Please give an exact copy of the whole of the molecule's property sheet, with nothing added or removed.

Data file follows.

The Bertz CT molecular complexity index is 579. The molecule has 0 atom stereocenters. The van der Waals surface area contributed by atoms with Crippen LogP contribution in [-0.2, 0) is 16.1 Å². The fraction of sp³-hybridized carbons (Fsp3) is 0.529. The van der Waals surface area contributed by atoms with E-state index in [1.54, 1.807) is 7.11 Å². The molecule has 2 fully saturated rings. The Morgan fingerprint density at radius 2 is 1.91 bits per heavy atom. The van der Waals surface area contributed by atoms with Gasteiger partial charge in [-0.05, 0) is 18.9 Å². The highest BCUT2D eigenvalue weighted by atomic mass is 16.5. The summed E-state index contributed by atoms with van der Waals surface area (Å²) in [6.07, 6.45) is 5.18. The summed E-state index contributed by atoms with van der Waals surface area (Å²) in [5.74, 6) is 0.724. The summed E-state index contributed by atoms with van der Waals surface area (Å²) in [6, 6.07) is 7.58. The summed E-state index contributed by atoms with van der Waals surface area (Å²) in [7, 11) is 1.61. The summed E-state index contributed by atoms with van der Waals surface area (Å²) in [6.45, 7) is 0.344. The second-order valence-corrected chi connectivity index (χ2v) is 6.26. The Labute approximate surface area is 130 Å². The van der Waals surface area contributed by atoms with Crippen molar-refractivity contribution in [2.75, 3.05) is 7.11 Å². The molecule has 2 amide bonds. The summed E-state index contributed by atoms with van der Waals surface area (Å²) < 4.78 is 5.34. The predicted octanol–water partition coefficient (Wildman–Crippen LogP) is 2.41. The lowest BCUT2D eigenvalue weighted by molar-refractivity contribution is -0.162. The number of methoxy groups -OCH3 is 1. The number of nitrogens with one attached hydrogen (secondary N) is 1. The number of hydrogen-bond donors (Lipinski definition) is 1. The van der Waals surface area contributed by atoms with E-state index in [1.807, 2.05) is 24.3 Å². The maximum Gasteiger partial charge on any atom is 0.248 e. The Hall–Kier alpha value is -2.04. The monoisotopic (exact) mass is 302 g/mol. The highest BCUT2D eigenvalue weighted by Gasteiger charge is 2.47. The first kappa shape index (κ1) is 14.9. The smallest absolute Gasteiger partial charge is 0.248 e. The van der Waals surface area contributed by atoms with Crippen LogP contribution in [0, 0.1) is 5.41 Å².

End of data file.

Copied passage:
The Bertz CT molecular complexity index is 579. The molecule has 0 atom stereocenters. The van der Waals surface area contributed by atoms with Crippen LogP contribution in [-0.2, 0) is 16.1 Å². The fraction of sp³-hybridized carbons (Fsp3) is 0.529. The van der Waals surface area contributed by atoms with E-state index in [1.54, 1.807) is 7.11 Å². The molecule has 2 fully saturated rings. The Morgan fingerprint density at radius 2 is 1.91 bits per heavy atom. The van der Waals surface area contributed by atoms with Gasteiger partial charge in [-0.05, 0) is 18.9 Å². The highest BCUT2D eigenvalue weighted by atomic mass is 16.5. The summed E-state index contributed by atoms with van der Waals surface area (Å²) in [6.07, 6.45) is 5.18. The summed E-state index contributed by atoms with van der Waals surface area (Å²) in [5.74, 6) is 0.724. The summed E-state index contributed by atoms with van der Waals surface area (Å²) in [6, 6.07) is 7.58. The summed E-state index contributed by atoms with van der Waals surface area (Å²) in [7, 11) is 1.61. The summed E-state index contributed by atoms with van der Waals surface area (Å²) in [6.45, 7) is 0.344. The second-order valence-corrected chi connectivity index (χ2v) is 6.26. The Labute approximate surface area is 130 Å². The van der Waals surface area contributed by atoms with Crippen molar-refractivity contribution in [2.75, 3.05) is 7.11 Å². The molecule has 2 amide bonds. The summed E-state index contributed by atoms with van der Waals surface area (Å²) < 4.78 is 5.34. The predicted octanol–water partition coefficient (Wildman–Crippen LogP) is 2.41. The lowest BCUT2D eigenvalue weighted by molar-refractivity contribution is -0.162. The number of methoxy groups -OCH3 is 1. The number of nitrogens with one attached hydrogen (secondary N) is 1. The number of hydrogen-bond donors (Lipinski definition) is 1. The van der Waals surface area contributed by atoms with E-state index in [1.807, 2.05) is 24.3 Å². The maximum Gasteiger partial charge on any atom is 0.248 e. The Hall–Kier alpha value is -2.04. The monoisotopic (exact) mass is 302 g/mol. The highest BCUT2D eigenvalue weighted by Gasteiger charge is 2.47. The first kappa shape index (κ1) is 14.9. The smallest absolute Gasteiger partial charge is 0.248 e. The van der Waals surface area contributed by atoms with Crippen LogP contribution in [0, 0.1) is 5.41 Å².